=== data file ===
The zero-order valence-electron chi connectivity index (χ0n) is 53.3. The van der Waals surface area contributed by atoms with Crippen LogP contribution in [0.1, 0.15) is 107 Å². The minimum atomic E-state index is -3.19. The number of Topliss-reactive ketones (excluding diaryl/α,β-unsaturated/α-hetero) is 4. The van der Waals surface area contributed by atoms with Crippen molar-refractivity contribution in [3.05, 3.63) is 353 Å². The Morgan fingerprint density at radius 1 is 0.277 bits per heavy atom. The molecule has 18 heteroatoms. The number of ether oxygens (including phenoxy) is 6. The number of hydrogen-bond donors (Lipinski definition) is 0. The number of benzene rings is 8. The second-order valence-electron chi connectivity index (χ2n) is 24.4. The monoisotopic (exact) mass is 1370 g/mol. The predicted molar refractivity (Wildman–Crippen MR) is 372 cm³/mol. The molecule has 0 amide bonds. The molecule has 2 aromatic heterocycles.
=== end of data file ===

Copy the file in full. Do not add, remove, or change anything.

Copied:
The zero-order valence-electron chi connectivity index (χ0n) is 53.3. The van der Waals surface area contributed by atoms with Crippen LogP contribution in [0.1, 0.15) is 107 Å². The minimum atomic E-state index is -3.19. The number of Topliss-reactive ketones (excluding diaryl/α,β-unsaturated/α-hetero) is 4. The van der Waals surface area contributed by atoms with Crippen molar-refractivity contribution in [3.05, 3.63) is 353 Å². The Morgan fingerprint density at radius 1 is 0.277 bits per heavy atom. The molecule has 18 heteroatoms. The number of ether oxygens (including phenoxy) is 6. The number of hydrogen-bond donors (Lipinski definition) is 0. The number of benzene rings is 8. The second-order valence-electron chi connectivity index (χ2n) is 24.4. The monoisotopic (exact) mass is 1370 g/mol. The predicted molar refractivity (Wildman–Crippen MR) is 372 cm³/mol. The molecule has 0 amide bonds. The molecule has 2 aromatic heterocycles.